Give Seriously ill Children their Childhood Back

by Barretstown
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Give Seriously ill Children their Childhood Back
Give Seriously ill Children their Childhood Back
Give Seriously ill Children their Childhood Back
Give Seriously ill Children their Childhood Back
Give Seriously ill Children their Childhood Back
Give Seriously ill Children their Childhood Back
Give Seriously ill Children their Childhood Back
Give Seriously ill Children their Childhood Back
Give Seriously ill Children their Childhood Back
Give Seriously ill Children their Childhood Back
Give Seriously ill Children their Childhood Back
Give Seriously ill Children their Childhood Back
Give Seriously ill Children their Childhood Back
Give Seriously ill Children their Childhood Back
Give Seriously ill Children their Childhood Back

``My youngest son Oscar was just two weeks old when we got the horrific news last year that our son James had leukaemia. He was just 12 years old, it was completely devastating.

I still remember the day James was diagnosed so vividly. He had had a small fall, but ended up with a huge bruise that didn’t go away and then developed a rash. I decided to take him to the GP who suggested we go to the hospital for some blood tests. There within hours, they told me he had leukaemia and they were transferring him to Crumlin. I was so shocked, I just muttered about getting the car, even though they were already hooking him up to IV’s and drips, and they had to tell me we would be going by ambulance.``

       In fact, we couldn’t go anywhere. Normal family life ended as soon as we got his diagnosis.

From April to June last year, we watched our son disappear, it felt like cancer had beaten him. Then James was offered a place at Barretstown camp.

I was nervous. What if he got a temperature? How would he get his bloods done? What about his chemo? How would he get around in a wheelchair?

But then I spoke to Eimear, who is a member of the Barretstown team.  She explained that all of those issues would be managed by her team of volunteer doctors and nurses, while he was at camp. She reassured me that James would be medically cared for, while having the best time of his life.

                                            He needed it so badly!

Allowing James to go to Barretstown - with the peace of mind that Eimear and her team would keep him safe - was a turning point in the traumatic journey we had begun with his diagnosis.

Without the support of donors like those who give through GlobalGiving, there is no way James could have gone to Barretstown. And if James hadn’t gone to Barretstown, we would never have learned how to live with his cancer.

At Barretstown, a child can remember what it is to be a child again and to laugh and have fun. They go home with renewed self-confidence. My family and I have seen this first-hand.

What we have learned is that the magic of Barretstown lifts us all from the devastating impact of cancer while we are there and long after we leave.

We are so grateful to all those who made our visit possible.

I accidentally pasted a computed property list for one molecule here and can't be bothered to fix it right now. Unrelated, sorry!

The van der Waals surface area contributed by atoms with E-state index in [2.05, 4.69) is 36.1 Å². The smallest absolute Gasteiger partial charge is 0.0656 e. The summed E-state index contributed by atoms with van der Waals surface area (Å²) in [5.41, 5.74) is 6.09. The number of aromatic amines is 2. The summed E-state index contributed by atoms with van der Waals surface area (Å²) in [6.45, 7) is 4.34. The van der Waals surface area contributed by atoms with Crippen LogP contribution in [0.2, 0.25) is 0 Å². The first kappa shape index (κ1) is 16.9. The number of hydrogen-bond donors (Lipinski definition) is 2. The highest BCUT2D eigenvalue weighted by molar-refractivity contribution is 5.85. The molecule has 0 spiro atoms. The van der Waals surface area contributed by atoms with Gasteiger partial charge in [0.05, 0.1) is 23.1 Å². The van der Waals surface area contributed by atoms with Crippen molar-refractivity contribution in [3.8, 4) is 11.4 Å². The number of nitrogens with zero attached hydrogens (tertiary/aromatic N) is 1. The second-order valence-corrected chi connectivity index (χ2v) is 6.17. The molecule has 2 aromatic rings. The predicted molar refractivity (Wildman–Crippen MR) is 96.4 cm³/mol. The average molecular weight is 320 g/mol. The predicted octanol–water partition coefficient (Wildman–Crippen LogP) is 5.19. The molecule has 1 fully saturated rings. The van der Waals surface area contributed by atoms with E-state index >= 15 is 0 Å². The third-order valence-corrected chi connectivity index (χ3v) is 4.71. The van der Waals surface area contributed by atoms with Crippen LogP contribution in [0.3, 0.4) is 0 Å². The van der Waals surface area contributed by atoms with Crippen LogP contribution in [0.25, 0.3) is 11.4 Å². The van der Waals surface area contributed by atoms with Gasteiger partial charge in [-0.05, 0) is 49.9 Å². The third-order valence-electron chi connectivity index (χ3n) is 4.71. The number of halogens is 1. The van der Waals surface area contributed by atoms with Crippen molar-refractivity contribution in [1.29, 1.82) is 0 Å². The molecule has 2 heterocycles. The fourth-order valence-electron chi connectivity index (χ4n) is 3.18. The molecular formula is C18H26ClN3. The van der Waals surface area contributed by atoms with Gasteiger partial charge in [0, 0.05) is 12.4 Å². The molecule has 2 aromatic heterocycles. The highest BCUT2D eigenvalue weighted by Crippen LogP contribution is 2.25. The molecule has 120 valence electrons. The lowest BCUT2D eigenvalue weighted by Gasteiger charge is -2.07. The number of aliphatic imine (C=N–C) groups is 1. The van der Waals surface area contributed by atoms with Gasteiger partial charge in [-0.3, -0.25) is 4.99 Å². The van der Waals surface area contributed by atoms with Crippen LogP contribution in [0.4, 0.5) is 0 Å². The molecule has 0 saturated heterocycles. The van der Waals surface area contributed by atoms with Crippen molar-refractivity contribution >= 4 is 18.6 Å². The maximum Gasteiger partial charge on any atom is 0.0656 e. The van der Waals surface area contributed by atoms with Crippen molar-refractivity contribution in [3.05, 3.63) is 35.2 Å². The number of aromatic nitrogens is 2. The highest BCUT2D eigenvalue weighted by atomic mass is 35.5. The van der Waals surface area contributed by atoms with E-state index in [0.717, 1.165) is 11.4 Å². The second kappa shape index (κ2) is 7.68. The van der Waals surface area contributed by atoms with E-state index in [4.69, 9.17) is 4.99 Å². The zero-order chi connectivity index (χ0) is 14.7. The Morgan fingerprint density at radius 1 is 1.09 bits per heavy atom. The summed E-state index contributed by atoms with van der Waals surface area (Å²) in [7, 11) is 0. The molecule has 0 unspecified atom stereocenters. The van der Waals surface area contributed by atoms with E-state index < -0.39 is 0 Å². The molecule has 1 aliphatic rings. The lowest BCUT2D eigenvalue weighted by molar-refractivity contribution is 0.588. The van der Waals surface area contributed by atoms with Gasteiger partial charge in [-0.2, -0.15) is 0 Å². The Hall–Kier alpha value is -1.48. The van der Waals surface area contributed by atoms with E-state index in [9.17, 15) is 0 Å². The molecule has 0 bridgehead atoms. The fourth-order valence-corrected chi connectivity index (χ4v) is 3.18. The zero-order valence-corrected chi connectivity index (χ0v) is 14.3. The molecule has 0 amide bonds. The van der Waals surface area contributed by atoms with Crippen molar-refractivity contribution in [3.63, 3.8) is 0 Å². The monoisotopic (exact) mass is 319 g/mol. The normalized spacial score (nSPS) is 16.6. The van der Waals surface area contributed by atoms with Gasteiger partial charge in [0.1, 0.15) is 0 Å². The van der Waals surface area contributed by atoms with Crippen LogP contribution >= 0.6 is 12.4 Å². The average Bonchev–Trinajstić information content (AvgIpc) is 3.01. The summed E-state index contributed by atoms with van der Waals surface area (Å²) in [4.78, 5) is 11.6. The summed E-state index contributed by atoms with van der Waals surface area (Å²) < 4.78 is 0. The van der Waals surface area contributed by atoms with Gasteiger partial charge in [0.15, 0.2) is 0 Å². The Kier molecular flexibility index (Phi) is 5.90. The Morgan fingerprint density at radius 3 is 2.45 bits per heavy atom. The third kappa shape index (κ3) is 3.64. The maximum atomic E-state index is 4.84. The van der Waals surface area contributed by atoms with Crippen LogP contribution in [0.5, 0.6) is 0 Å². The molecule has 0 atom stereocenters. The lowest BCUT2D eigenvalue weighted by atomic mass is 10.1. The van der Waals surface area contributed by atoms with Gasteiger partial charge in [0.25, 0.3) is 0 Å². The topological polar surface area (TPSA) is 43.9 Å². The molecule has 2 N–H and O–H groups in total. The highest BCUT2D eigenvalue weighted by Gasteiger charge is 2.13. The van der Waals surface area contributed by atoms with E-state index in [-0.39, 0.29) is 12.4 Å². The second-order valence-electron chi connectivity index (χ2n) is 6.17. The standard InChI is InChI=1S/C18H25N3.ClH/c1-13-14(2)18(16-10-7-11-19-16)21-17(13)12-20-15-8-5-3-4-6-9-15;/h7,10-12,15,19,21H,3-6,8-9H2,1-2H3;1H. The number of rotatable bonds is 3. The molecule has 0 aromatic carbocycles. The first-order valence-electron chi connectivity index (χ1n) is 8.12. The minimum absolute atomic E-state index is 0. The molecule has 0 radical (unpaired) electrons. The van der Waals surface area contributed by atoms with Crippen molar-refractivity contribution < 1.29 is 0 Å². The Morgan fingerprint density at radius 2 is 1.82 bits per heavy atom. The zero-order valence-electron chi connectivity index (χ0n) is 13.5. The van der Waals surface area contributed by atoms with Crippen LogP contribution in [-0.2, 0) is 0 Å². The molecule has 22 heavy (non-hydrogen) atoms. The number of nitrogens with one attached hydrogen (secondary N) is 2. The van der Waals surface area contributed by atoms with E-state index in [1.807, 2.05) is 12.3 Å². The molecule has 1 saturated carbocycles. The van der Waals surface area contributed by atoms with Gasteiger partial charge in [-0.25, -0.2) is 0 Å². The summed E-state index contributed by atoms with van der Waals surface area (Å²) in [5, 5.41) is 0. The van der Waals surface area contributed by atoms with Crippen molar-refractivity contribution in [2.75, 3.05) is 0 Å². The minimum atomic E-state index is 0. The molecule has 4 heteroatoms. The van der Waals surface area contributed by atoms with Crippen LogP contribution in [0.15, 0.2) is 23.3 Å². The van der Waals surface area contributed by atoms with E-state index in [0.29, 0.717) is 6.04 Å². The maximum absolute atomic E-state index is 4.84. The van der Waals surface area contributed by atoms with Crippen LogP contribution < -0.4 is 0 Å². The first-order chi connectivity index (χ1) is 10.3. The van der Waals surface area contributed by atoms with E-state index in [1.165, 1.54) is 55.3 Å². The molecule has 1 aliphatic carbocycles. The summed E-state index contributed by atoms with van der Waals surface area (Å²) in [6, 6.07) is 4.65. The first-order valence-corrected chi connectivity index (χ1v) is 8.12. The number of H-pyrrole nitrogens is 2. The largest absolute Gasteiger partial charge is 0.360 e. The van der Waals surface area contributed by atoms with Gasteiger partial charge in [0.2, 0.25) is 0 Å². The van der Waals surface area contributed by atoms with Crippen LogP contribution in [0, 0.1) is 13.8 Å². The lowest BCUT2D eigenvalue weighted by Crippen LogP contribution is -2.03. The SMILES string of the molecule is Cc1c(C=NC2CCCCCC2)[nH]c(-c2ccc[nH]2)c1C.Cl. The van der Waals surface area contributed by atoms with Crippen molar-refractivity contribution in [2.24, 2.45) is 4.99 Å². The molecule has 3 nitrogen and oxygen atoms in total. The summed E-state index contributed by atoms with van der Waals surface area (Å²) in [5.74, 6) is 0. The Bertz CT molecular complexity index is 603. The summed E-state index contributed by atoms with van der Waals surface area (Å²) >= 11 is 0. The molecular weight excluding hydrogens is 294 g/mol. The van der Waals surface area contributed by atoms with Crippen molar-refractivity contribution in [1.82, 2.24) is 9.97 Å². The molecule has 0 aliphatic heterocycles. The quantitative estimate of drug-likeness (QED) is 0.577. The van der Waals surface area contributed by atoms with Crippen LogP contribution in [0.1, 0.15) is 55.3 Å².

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Roisin and her brother Liam at Barretstown
Roisin and her brother Liam at Barretstown

“How do you tell your six-year-old they have cancer? How do you prepare them for the fight that’s ahead and the difficult days that are coming? There is no right answer. But when my daughter Róisín was diagnosed with cancer the answer for us was Barretstown.

You see, my husband Rob and I told Róisín about all the medicines she would have to take. And all the tough treatments she would have to brave. But we also told her about Barretstown. And that made an incredible difference. Knowing there was a magical castle especially for children like her, where she could scale walls and visit secret gardens, gave my little girl something to dream of. A milestone to work toward.

Every child needs things to look forward to. Every child needs something to wish for. But when your child becomes so sick they can’t walk. When their beautiful long brown hair falls out in clumps as you brush it. When you see your child using every bit of energy they have just to survive. Then those wishes, those dreams, become more important than ever.

Driving in the gates to Barretstown we had no idea what to expect. I’ll admit I was nervous. Nervous that it would all be too much for Róisín. That she wouldn’t be able to keep up. And I could tell Róisín was nervous too. She insisted on wearing a baseball cap to hide the short patches of her hair that had begun to grow back.

But we shouldn’t have worried. Within minutes Róisín spotted another little girl whose hair was at the same stage of regrowth as her own. Seeing Róisín having the confidence to whip her cap off her head and say “look we have the same hair” was a wonderful moment.

You see, cancer doesn’t just attack your child’s body. It also attacks their confidence and their self-esteem. They feel different from their friends. Cancer begins to become part of their identity.

It’s hard to explain how much that meant to me. I remember being in the Secret Garden and feeling really choked up. It was like the magnitude of what we had been through hit me. I remember thinking we are here, we made it. My child is alive. And the most difficult part of this is behind us”.

Thanks to you and all the wonderful people who donate to Barretstown via GlobalGiving. These funds really make a huge difference and help us to deliver our service to families like Róisín's